Monday, September 8, 2014

Running entirely on Renewable Energy-Germany in 2050

A research project funded by Germany’s Federal Ministry for the Environment shows that if renewable energy sources were networked with storage systems and standby power plant, they could secure the country’s power supply in the future. How much that would cost is another story.
A research project funded by Germany’s Federal Ministry for the Environment shows that if renewable energy sources were networked with storage systems and standby power plant, they could secure the country’s power supply in the future. How much that would cost is another story.
February 1, 2050, is a good day for German electricity consumers. The breeze off the north coast is blowing so strongly that offshore wind farms and the wind turbines on land are running non-stop. Since it's a sunny day, photovoltaic modules, which are mostly located in the south, are also working at peak capacity. On monitors in a central control room, engineers can see from a diagram that, in total, an average of 80 gigawatts (GW) of renewable electricity is being generated, with a midday peak that is as high as 120 GW.
In this scenario, renewable electricity produces enough energy to supply industry, trade, commerce, and households throughout Germany with power derived exclusively from wind and sunlight. The largest consumers are Berlin, Hamburg, and the municipalities in the Ruhr district. But thanks to new transmission lines, densely populated areas such as these have no problem. If at some point there isn't enough wind or the sun isn't out, this scenario includes standby power plants that operate on methane and biogas systems — but they certainly aren't needed today. Staff members in the control room decide that this is an ideal day for replenishing storage systems across the country with excess electricity and using power-to-gas systems to produce methane gas that can be fed into the natural gas lines or turned into electricity again. Can an infrastructure based almost completely on renewable energy provide grid stability and dependability in the same way that fossil-fuel plants do today as demand rises and falls? In other words, are technical solutions up to the task of balancing natural fluctuations in the wind and the sun?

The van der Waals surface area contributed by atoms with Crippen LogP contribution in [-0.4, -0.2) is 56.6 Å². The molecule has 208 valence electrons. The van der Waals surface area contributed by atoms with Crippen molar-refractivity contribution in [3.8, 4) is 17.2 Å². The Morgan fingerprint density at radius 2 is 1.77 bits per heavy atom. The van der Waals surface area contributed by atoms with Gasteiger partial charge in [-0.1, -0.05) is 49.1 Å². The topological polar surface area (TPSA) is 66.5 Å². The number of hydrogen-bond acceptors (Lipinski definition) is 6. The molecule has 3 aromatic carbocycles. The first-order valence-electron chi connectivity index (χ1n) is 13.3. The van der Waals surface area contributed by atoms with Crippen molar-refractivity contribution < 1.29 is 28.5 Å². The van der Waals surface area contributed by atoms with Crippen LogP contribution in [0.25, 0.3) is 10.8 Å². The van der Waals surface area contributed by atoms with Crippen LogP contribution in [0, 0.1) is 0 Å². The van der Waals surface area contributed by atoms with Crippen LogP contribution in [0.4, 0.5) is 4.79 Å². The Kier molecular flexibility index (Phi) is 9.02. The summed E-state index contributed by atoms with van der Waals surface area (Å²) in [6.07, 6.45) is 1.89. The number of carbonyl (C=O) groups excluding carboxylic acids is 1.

As a result, power-to-gas plants will play a crucial role. These plants would use excess renewable electricity to decompose water into its constituents (hydrogen and oxygen) in the chemical process known as electrolysis. Carbon dioxide (CO2) would then be added to produce methane gas. The methane would then power gas and steam turbine power plants directly — and be converted back into electricity with an efficiency rate of more than 60 percent. Methane can replace natural gas, and it can be fed into the public gas grid. The study pointed out that the German natural gas grid can easily handle the storage needs of renewable energy surpluses. Wind and solar power stations would be supplemented by biomass plants in addition to gas-fired power plants. Both can respond quickly and flexibly and can thus be used to balance out fluctuations in power generation. However, researchers have calculated that these power plants must be numerous enough to collectively be capable of reaching approximately the maximum load in Germany. Even if existing gas-fired power plants could be used for this purpose, this would still require the construction of plants capable of generating tens of additional gigawatts,which would be a problematic investment if the plants were needed only a few hundred hours per year.
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